Take a moment and think about the last truly creative, inspiring idea you had for a project… did you make it happen? Did it even make it off the drawing board? If you’re like many people, the answer to those questions is “no.” But why not?
Unfortunately, we frequently play it safe for fear of failure. The realities of client relationships and project workflows can lead us to choosing safe ideas that have substance, but not much soul.
Agile methodologies drive us to secure incremental wins that allow teams to learn from victories (and failures) to continually drive growth. While we may plan for the occasional moonshot, the core of any project tends to push predictable victories upon which we build future plans.
Coca-Cola’s content marketing plan is a great example of this approach: 70 percent of marketing or design work should be your “bread and butter” offerings that you know resonate with users. The next 20 percent should be slightly more risky, innovating on what you know works. The final 10 percent – the moonshots – are the projects that keep you up at night, with no idea if they will take you to the moon, or blow up because of faulty engines.
But that final 10 percent is also the most rewarding work, even with the high risk of failing spectacularly. So how can we ensure that our big ideas – our most exciting work – will actually resonate with users and achieve our client’s goals?
At INBOUND 14, Mark Johnstone, VP of Creative at Distilled, shared some simple criteria for evaluating work and ensuring big ideas have big impact. Johnstone borrowed from Chip and Dan Heath’s Made To Stick, which says that ideas should be created and evaluated using SUCCESs: Simple, Unexpected, Concrete, Credible, Emotional and a Story.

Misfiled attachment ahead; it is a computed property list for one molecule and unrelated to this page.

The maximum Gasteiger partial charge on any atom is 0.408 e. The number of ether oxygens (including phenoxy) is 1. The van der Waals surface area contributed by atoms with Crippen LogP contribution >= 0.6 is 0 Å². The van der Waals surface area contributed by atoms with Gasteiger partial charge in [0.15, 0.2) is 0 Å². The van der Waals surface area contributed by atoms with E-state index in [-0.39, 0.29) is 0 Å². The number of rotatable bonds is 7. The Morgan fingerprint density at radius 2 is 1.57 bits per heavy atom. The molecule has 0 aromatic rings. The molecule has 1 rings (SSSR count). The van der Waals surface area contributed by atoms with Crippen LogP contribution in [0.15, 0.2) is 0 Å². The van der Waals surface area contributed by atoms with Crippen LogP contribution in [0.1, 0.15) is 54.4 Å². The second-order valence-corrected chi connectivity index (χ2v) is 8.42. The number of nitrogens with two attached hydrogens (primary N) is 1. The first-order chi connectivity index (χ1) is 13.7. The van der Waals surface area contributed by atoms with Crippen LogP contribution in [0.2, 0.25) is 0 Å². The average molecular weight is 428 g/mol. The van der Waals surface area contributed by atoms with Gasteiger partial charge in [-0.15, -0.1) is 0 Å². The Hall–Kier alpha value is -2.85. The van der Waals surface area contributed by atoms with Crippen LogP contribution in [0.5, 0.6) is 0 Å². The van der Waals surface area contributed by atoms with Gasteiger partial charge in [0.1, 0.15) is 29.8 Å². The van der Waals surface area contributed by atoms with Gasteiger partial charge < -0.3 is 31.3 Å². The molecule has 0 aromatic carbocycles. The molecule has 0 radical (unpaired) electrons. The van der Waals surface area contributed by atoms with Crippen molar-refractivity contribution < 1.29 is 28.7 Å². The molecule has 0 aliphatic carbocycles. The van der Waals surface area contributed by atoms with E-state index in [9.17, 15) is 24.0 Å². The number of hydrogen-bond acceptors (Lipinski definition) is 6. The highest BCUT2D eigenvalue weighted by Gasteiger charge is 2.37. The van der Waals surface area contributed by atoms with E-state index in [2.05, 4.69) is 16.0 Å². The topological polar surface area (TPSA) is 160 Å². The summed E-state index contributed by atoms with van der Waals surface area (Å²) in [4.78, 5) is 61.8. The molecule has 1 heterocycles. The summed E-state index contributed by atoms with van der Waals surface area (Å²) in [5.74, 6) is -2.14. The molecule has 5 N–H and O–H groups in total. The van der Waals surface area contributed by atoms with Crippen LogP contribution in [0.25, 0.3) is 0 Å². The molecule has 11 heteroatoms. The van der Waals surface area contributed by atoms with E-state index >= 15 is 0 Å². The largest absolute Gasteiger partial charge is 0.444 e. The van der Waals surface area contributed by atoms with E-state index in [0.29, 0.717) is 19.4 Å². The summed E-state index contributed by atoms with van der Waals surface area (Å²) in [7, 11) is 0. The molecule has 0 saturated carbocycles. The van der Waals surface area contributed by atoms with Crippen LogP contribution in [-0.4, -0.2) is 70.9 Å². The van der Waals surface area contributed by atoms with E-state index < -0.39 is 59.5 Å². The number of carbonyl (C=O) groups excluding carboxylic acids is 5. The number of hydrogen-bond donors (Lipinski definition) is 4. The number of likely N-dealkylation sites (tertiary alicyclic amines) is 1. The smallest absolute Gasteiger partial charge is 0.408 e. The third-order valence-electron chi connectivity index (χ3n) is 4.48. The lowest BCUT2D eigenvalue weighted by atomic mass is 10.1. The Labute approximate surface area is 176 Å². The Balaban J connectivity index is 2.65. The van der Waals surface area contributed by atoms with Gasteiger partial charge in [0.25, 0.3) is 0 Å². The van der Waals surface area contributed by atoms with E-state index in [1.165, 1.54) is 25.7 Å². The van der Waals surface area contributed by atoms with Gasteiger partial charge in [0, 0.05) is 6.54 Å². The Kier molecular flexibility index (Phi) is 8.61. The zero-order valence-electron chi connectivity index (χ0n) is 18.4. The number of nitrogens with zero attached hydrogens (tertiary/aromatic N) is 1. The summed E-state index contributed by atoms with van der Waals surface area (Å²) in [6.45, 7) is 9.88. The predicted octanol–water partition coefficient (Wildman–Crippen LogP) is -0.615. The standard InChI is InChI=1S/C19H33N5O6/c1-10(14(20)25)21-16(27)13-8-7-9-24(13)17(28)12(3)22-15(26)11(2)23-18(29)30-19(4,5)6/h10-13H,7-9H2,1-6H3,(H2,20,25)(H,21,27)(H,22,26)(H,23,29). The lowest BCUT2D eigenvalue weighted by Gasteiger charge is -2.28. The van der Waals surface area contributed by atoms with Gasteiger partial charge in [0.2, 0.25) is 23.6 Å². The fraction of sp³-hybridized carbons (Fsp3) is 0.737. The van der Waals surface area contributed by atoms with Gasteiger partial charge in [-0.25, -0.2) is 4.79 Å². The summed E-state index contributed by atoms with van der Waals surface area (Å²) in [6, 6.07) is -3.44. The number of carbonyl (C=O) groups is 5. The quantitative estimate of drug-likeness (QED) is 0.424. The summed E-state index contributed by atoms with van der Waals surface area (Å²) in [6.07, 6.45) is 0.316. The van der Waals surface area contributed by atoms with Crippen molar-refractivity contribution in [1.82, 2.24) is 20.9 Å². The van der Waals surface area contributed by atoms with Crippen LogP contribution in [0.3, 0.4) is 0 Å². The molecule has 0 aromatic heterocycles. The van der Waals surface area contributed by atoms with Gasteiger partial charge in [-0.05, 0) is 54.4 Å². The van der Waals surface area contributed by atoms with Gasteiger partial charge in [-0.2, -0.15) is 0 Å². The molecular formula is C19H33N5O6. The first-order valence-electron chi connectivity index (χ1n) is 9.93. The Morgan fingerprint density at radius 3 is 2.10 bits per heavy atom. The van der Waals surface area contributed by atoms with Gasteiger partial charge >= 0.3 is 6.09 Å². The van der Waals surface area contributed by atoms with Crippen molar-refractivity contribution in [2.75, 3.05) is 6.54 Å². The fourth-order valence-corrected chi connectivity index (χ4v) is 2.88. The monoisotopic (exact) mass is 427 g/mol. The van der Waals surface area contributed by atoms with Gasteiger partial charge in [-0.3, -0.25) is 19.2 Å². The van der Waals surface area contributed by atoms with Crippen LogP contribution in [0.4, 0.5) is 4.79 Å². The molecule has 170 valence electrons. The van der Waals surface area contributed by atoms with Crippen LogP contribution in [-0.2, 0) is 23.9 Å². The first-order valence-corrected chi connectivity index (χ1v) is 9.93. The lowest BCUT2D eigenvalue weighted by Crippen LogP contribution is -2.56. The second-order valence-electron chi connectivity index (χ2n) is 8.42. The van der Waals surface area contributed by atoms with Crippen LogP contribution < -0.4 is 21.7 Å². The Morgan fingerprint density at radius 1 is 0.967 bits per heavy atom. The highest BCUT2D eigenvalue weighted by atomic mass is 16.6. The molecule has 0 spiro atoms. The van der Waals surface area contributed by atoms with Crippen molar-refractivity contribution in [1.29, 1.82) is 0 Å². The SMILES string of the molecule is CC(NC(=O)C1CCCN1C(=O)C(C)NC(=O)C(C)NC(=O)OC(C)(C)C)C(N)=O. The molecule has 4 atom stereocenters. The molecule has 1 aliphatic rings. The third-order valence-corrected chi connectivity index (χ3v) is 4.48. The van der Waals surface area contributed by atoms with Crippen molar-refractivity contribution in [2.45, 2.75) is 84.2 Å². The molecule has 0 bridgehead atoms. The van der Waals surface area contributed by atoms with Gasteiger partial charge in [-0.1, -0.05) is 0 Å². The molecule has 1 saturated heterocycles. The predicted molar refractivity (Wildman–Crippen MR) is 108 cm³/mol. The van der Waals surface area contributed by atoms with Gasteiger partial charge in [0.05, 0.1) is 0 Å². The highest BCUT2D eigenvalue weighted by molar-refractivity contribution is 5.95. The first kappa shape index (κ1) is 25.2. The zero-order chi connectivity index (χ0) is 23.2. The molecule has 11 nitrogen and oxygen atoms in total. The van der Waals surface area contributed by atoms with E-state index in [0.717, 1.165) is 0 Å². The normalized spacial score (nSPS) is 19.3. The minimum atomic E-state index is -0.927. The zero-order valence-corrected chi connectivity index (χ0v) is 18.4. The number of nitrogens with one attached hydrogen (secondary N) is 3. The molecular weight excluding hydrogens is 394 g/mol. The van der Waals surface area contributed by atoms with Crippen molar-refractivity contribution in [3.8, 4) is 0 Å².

(The final S is silent, for those of you who think I’m losing my marbles.)
Simple – Users are consuming more content than ever, which means your idea must be distilled into something digestible and compelling. In the frequently repeated (and for good reason) words of Simon Sinek, you need to find your idea’s “why.” It’s important to note that “simple” may not necessarily mean minimalistic. In fact, simplicity can often be detrimental to user experience. Instead, focus on the simplest idea that a user can wrap their minds around.
Unexpected – It’s not always easy to take people by surprise, but as content creators we have to find ways to pique the interest of our users. Creating curiosity gaps – like those created by Upworthy’s loathsome/genius headline style – can pull users in, but your content has to deliver on the promise of your title.
Concrete – Simplicity is important, but users require tangible connections to their world. It may not be my favorite food, but Taco Bell’s idea of Fourth Meal connects directly to the lifestyle of its core audience.
Credible – “I read it on the Internet, so it must be true!” doesn’t fly anymore. Most people have learned to question what they read online, so your idea has to be credible enough to be believable. Consumers today are savvy enough to spot fluff, and most have the skills to uncover the truth on their own. Find the sources and statistics to bring your idea out of the clouds.
Emotional – You’re passionate about your big idea, but to have impact it must also spark that passion in others. The best ideas have deep, specific emotional appeal. A great example is the anti-littering campaign Don’t Mess With Texas, which appealed to and resonated deeply with the pride and strength of Texans, and continues to be effective today.
Story – The best content is never about your products or services – it focuses on the stories that intersect with your brand. People connect with stories – they’re inspired by them. As much as we want figures and statistics to inspire user action, it just won’t happen. Your idea needs a story that can show your audience where you can take them.
Taking these ideas and turning them into actual creative takes insight into your product and competitors, but these basic criteria provide a framework to determine which ideas are worth pursuing.
And eventually, one might just take you to the moon.
Image credit: Austin Ban